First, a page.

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00:53:51
On May 11, 2009, the space shuttle Atlantis was launched from the Kennedy Space Center and docked with the Hubble Space Telescope 360 miles above the earth. During Servicing Mission 4 (SM4), astronauts installed new, cutting-edge scientific instruments and replaced gyroscopes, batteries, and other equipment. After a difficult but very successful upgrade of the telescope, the astronauts released Hubble on May 19. The Exploratorium Webcast team will bring you two live Webcasts (May 20 & May 23) about this arduous mission and the future of the telescope.

00:32:23
On May 11, 2009, the space shuttle Atlantis was launched from the Kennedy Space Center and docked with the Hubble Space Telescope 360 miles above the earth. During Servicing Mission 4 (SM4), astronauts installed new, cutting-edge scientific instruments and replaced gyroscopes, batteries, and other equipment. After a difficult but very successful upgrade of the telescope, the astronauts released Hubble on May 19. The Exploratorium Webcast team will bring you two live Webcasts (May 20 & May 23) about this arduous mission and the future of the telescope.

00:00:55
Why do the hands on clocks go "clockwise?" Seems like a circular definition, but if you looked closely at sundials in the northern hemisphere, you'd notice that the shadow of the sun moves around the sundial in a "clockwise" direction. This was adopted by clock-makers and became the standard we know today. In the southern hemisphere, the sun's shadow moves around the dial in the opposite direction, so if clocks had been invented there, our watches would move the other way.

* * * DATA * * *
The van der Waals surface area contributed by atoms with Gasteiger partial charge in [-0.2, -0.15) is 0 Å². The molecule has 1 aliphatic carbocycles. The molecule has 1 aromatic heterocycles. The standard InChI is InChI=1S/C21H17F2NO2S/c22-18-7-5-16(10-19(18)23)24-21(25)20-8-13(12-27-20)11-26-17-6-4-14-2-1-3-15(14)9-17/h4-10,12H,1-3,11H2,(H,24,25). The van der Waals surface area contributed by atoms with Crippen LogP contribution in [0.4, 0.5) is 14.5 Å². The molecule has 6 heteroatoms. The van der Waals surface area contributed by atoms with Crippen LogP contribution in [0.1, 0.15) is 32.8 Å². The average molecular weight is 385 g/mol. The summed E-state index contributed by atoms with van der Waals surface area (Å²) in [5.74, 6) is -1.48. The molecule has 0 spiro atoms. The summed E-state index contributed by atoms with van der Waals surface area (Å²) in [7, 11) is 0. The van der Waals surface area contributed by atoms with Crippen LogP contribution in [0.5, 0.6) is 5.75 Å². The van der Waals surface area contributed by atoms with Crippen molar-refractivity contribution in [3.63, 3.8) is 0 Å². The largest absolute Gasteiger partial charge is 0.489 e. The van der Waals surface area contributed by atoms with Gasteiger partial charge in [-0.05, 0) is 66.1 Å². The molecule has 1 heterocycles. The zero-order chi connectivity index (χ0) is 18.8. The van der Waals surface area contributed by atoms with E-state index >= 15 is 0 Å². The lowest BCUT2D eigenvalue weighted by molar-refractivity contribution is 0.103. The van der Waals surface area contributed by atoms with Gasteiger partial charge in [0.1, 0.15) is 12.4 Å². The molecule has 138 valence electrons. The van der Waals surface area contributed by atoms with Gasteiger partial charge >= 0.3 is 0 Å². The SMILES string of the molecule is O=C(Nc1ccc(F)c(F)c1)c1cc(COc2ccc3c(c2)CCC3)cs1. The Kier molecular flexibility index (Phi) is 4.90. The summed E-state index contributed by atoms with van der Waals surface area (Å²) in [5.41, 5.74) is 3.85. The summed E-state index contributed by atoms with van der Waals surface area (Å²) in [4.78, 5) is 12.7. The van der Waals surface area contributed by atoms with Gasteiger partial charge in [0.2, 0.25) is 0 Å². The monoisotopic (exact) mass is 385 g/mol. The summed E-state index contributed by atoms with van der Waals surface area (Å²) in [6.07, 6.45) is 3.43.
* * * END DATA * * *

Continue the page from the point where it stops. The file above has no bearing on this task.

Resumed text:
00:15:33
UC Berkeley astrophysicist Bill Holzapfel takes us on a tour of the South Pole Telescope and explains how it is unlocking the secrets of the Universe.

00:17:30
We speak with glaciologists Slawek Tulaczyk and Jake Walter, who study ice-sheet dynamics.

00:39:52
Join us as we talk to scientists working with IceCube, a neutrino telescope buried in the ice under the South Pole.

01:13:00
On August 1, 2008, a total solar eclipse occurred as the new moon moved directly between the sun and the earth. The moon's umbral shadow fell on parts of Canada, Greenland, the Arctic Ocean, Russia, Mongolia, and China. The Exploratorium's eclipse expedition team (our fifth!) Webcast the eclipse live from the remote Xinjiang Uygur Autonomous Region in northwestern China near the Mongolian border.

00:29:28
Scientist working on the South Pole Telescope explain data collection, focusing on the telescope's receiver, a precise instrument with a thousand "eyes" pointed to the distant universe.

00:31:32
Learn about the various projects and teams of people working on the South Pole Telescope.

00:26:39
What have scientists learned from the South Pole Telescope so far, and what work needs to be done this year as the scientists fine-tune this amazing new piece of technology?